Clock gene rhythm disruption: Comparison of major depressive disorder (mdd), bipolar (bp), and schizophrenia

Hagenauer MH, Li JZ, Bunney B, Walsh D, Turner C, Absher D, Meng F, Vawter M, Evans S, Barchas JD, Schatzberg AF, Myers RM, Bunney W, Watson S, Akil H
Society for Neuroscience. 2015.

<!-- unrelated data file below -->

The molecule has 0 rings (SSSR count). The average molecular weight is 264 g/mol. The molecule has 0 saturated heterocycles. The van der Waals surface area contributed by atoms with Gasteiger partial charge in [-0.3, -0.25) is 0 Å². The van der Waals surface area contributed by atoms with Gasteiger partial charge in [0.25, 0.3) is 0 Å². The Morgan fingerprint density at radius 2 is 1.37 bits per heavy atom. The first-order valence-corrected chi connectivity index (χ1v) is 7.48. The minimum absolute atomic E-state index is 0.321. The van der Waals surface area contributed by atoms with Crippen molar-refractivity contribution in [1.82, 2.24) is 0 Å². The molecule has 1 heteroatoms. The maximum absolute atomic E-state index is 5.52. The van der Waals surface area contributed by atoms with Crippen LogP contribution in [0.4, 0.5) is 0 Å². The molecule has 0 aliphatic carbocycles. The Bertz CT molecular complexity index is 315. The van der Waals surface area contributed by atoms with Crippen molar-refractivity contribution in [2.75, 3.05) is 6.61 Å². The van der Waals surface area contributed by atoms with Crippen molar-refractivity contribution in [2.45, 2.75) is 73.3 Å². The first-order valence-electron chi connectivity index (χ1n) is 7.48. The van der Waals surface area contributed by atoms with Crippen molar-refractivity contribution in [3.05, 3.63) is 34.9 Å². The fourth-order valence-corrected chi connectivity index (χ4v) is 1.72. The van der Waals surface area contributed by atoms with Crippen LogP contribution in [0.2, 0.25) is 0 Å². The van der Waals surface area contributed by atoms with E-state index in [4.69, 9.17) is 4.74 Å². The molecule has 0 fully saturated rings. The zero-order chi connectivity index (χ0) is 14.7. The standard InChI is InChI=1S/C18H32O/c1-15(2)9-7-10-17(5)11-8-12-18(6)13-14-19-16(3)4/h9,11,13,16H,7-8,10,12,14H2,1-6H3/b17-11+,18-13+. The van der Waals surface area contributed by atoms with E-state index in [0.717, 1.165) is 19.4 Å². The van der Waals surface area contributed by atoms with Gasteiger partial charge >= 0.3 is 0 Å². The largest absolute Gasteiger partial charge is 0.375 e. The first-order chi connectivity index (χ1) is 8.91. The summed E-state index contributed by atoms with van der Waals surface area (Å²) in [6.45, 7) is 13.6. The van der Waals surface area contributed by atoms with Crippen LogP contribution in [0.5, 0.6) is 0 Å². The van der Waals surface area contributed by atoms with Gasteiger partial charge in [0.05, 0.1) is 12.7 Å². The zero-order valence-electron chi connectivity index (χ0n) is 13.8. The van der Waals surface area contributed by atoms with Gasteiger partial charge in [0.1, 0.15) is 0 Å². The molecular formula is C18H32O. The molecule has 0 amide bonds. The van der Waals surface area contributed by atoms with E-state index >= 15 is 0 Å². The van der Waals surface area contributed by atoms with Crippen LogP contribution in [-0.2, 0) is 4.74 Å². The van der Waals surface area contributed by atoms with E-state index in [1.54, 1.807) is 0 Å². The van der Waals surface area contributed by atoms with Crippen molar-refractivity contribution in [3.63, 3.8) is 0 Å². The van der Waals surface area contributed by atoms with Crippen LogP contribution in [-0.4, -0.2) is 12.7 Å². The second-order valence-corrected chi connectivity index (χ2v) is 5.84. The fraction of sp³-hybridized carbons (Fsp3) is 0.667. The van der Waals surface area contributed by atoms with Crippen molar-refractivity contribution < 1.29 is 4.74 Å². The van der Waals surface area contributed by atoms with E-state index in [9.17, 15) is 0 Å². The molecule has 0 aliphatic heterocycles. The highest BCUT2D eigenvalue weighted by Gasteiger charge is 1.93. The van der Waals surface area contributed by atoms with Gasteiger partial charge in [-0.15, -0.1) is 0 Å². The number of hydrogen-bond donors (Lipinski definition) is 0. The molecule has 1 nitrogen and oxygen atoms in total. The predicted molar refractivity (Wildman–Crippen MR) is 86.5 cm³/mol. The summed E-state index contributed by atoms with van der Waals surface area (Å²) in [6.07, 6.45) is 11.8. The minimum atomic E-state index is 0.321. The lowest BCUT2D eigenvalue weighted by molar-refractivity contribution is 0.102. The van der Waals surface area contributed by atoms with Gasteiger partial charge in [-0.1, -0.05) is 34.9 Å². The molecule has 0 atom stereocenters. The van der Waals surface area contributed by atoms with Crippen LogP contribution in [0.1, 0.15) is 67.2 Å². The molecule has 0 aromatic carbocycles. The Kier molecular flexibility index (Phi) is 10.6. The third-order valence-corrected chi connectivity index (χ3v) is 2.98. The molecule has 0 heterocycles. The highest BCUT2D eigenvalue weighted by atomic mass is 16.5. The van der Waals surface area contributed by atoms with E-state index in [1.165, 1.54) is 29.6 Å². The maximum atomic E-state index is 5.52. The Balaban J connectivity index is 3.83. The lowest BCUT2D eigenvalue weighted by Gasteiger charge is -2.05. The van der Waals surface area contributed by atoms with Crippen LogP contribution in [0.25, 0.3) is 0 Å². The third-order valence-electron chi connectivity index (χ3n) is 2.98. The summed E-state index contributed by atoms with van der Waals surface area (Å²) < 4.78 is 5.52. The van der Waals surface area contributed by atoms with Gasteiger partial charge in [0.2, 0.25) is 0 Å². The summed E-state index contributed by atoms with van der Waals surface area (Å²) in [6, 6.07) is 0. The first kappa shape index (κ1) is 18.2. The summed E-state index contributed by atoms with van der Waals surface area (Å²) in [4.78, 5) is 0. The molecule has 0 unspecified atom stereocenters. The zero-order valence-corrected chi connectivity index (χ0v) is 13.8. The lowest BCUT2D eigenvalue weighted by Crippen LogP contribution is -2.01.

One of the cardinal characteristics of many mood disorders, including Major Depressive Disorder (MDD) and Bipolar Disorder (BP), is the disruption of daily rhythms in sleep and activity. Recently we discovered that a similar disruption occurs in daily rhythms of clock gene expression in the brains of individuals with MDD. To perform this analysis, we organized microarray data from high-quality post-mortem brain tissue by the time of death of the subjects. As a group, the clock gene data from non-psychiatric control subjects showed a clear daily rhythm, and the molecular “time stamp” for any particular individual matched the time that the individual had died. In contrast, as a group the clock gene data from MDD subjects had either a dampened or non-existent rhythm, and the molecular “time stamp” for MDD individuals differed widely from the time that they had died, suggesting that the MDD subjects were internally “jet lagged” from the rest of the population. We have now extended these analyses to include individuals with BP and Schizophrenia. As a group, we find that BP subjects exhibit disrupted clock gene rhythms in the brain similar to MDD subjects, whereas the disruptions present in Schizophrenia are not as severe. We also find that these patterns hold true even after controlling for other potential confounding factors, including age and gender. This work indicates that psychiatric interventions to improve patient sleep are likely to be enhanced if they simultaneously address the presence of severe circadian disturbance.